band status - "its complicated"

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                    • #40
                      I think your first assesment was correct. Car audio sucks. I'd also agree with the idea that an auto interior isn't in any way designed for acoustic excellence (I think it's real hit or miss). From what I understand, most auto speakers are designed for an infinite baffle (in other words no real air dampening from behind and a large (of course not infiite :-) baffle such as a door or your dash. I doubt that much thought is put into most auto speaker designs because the manufacturer can't tell how or where they will be mounted. Just because they sounded good in the display mount, will they sound good in your car? Who knows?



                      You mentioned that they were shaking your steering wheel but had no bass response. I almost hate to bring this up (because I'm sure you know better) but could they be out of phase (polarity). Either by your doing or the manufacturer's. I know I've seen walkmans that had the channel polarity purposfuly flipped because it gives you a nice wide sounding stereo field (with ear buds). Put the same chanels through speakers and of course the bottom cancels it's self out. Got a phase checker?



                      I'm with Mark. If I'm not mixing, I'd rather listen to how well my car's running or the music of nature (but that's just me).



                      I hope you get it worked out.
                      J.R. Previously jrble

                      See my Dog Of The Hair studio at: http://www.dogoth.com/studio/

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                      • #41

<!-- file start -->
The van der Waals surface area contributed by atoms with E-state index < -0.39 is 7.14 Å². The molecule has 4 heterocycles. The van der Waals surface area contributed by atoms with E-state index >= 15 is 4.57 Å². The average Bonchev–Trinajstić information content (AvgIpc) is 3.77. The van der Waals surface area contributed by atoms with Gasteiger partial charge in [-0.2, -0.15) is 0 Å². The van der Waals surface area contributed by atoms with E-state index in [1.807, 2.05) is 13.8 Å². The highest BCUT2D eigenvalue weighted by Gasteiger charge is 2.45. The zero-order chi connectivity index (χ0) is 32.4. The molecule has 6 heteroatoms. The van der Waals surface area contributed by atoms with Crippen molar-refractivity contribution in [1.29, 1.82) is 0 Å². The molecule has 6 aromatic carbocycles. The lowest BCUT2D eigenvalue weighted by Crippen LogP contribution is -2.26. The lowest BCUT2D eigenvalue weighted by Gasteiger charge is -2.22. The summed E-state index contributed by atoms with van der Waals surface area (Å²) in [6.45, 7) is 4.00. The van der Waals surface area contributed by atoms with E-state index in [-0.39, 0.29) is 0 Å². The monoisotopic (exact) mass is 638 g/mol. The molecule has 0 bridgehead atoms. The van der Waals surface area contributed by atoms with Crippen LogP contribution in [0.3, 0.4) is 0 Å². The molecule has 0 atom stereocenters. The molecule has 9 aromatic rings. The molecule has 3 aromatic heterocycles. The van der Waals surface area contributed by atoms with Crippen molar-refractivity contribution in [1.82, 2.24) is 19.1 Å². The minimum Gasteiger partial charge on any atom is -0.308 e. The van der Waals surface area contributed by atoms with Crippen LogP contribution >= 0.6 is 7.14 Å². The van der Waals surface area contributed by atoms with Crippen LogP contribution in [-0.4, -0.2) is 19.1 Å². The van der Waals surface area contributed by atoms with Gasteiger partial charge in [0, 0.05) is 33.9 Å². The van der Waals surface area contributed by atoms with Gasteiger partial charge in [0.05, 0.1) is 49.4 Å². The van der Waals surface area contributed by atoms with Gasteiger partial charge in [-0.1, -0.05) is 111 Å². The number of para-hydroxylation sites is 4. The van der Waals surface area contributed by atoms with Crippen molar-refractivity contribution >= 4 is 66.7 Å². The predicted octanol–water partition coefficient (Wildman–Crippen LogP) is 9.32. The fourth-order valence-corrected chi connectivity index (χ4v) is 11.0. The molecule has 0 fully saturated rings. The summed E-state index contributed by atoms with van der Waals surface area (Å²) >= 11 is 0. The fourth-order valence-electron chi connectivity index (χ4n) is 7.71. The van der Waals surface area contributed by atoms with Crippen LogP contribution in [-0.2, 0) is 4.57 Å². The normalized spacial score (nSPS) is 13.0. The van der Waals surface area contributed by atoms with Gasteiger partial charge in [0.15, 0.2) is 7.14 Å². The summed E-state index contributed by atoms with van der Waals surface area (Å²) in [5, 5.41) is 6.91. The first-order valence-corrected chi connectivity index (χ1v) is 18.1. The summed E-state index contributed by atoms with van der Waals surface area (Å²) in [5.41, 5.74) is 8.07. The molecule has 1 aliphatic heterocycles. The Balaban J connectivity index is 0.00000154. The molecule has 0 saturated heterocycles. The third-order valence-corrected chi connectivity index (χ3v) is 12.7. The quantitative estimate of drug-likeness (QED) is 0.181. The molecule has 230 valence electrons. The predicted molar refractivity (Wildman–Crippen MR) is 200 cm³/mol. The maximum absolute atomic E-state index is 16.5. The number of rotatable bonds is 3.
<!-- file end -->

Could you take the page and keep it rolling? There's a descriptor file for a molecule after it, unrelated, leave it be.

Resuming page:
I had an '87 RX7 Turbo with a failing OEM stereo. So I decided to replace both the FM/CD/Cassette unit and the speakers. I managed to fit the stereo unit into the dash opening without too much trouble. The rear speakers were mounted on the top of the shock towers behind the seats, pointing up. I measured them at around 6" and bought a pair of Alpine 2 way speakers. Once opened up, I found out that it wasn't just a speaker in there, it was an enclosure containing both a speaker and it's amplifier. That made wiring an adventure. I made an adapter plate to fit the speaker to the enclosure, figured out which of the several wires I could use (didn't want to connect to something with power in it) and eventually got everything hooked up. It sounded terrible, if anything, worse than the trashed OEM system. Lots of work for a crappy result. Good thing the car was so noisy inside, I could barely hear it.



                        My Mercedes C230 has a terrific stereo in it, excellent sound. Hope it never fails, I'd replace the car before trying to fix the stereo.
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                        • #42
                          My car came with a factory-installed Bose system. It actually sounds really good. I need to build a new box for my subwoofers and run the wiring... maybe in the spring.